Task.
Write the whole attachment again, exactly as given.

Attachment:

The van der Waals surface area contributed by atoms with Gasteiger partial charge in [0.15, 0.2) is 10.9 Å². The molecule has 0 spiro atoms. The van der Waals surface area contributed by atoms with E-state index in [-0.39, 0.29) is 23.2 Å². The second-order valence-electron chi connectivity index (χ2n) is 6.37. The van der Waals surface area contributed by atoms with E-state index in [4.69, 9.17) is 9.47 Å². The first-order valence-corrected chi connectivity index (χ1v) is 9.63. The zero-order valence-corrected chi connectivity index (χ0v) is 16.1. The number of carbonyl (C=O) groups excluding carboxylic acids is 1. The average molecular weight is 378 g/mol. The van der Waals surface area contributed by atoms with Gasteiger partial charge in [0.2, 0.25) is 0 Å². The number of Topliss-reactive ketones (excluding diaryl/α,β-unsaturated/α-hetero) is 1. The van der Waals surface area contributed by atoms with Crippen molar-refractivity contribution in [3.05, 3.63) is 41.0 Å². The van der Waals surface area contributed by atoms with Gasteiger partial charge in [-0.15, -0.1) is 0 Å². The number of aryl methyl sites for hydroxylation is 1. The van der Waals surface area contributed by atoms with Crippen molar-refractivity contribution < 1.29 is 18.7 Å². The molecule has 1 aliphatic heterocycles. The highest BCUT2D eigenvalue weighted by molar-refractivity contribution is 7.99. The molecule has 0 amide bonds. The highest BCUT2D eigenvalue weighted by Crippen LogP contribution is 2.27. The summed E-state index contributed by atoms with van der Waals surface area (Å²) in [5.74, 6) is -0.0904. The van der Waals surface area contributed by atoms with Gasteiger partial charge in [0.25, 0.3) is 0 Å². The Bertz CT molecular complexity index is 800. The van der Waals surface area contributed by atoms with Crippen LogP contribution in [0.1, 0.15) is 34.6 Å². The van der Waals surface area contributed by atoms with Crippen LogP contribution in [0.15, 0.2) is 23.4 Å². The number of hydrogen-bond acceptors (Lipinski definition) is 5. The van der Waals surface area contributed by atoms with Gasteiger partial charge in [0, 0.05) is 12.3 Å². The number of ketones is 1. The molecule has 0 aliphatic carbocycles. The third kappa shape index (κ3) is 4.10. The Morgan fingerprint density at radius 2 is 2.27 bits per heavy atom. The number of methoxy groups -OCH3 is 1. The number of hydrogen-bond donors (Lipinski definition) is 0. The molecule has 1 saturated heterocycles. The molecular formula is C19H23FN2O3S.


The van der Waals surface area contributed by atoms with Gasteiger partial charge in [0.15, 0.2) is 10.9 Å². The molecule has 0 spiro atoms. The van der Waals surface area contributed by atoms with E-state index in [-0.39, 0.29) is 23.2 Å². The second-order valence-electron chi connectivity index (χ2n) is 6.37. The van der Waals surface area contributed by atoms with E-state index in [4.69, 9.17) is 9.47 Å². The first-order valence-corrected chi connectivity index (χ1v) is 9.63. The zero-order valence-corrected chi connectivity index (χ0v) is 16.1. The number of carbonyl (C=O) groups excluding carboxylic acids is 1. The average molecular weight is 378 g/mol. The van der Waals surface area contributed by atoms with Gasteiger partial charge in [0.2, 0.25) is 0 Å². The number of Topliss-reactive ketones (excluding diaryl/α,β-unsaturated/α-hetero) is 1. The van der Waals surface area contributed by atoms with Crippen molar-refractivity contribution in [3.05, 3.63) is 41.0 Å². The van der Waals surface area contributed by atoms with Gasteiger partial charge in [-0.15, -0.1) is 0 Å². The number of aryl methyl sites for hydroxylation is 1. The van der Waals surface area contributed by atoms with Crippen molar-refractivity contribution < 1.29 is 18.7 Å². The molecule has 1 aliphatic heterocycles. The highest BCUT2D eigenvalue weighted by molar-refractivity contribution is 7.99. The molecule has 0 amide bonds. The highest BCUT2D eigenvalue weighted by Crippen LogP contribution is 2.27. The summed E-state index contributed by atoms with van der Waals surface area (Å²) in [5.74, 6) is -0.0904. The van der Waals surface area contributed by atoms with Gasteiger partial charge in [0.25, 0.3) is 0 Å². The Bertz CT molecular complexity index is 800. The van der Waals surface area contributed by atoms with Crippen LogP contribution in [0.1, 0.15) is 34.6 Å². The van der Waals surface area contributed by atoms with Crippen LogP contribution in [0.15, 0.2) is 23.4 Å². The number of hydrogen-bond acceptors (Lipinski definition) is 5. The van der Waals surface area contributed by atoms with Gasteiger partial charge in [0, 0.05) is 12.3 Å². The number of ketones is 1. The molecule has 0 aliphatic carbocycles. The third kappa shape index (κ3) is 4.10. The Morgan fingerprint density at radius 2 is 2.27 bits per heavy atom. The number of methoxy groups -OCH3 is 1. The number of hydrogen-bond donors (Lipinski definition) is 0. The molecule has 1 saturated heterocycles. The molecular formula is C19H23FN2O3S.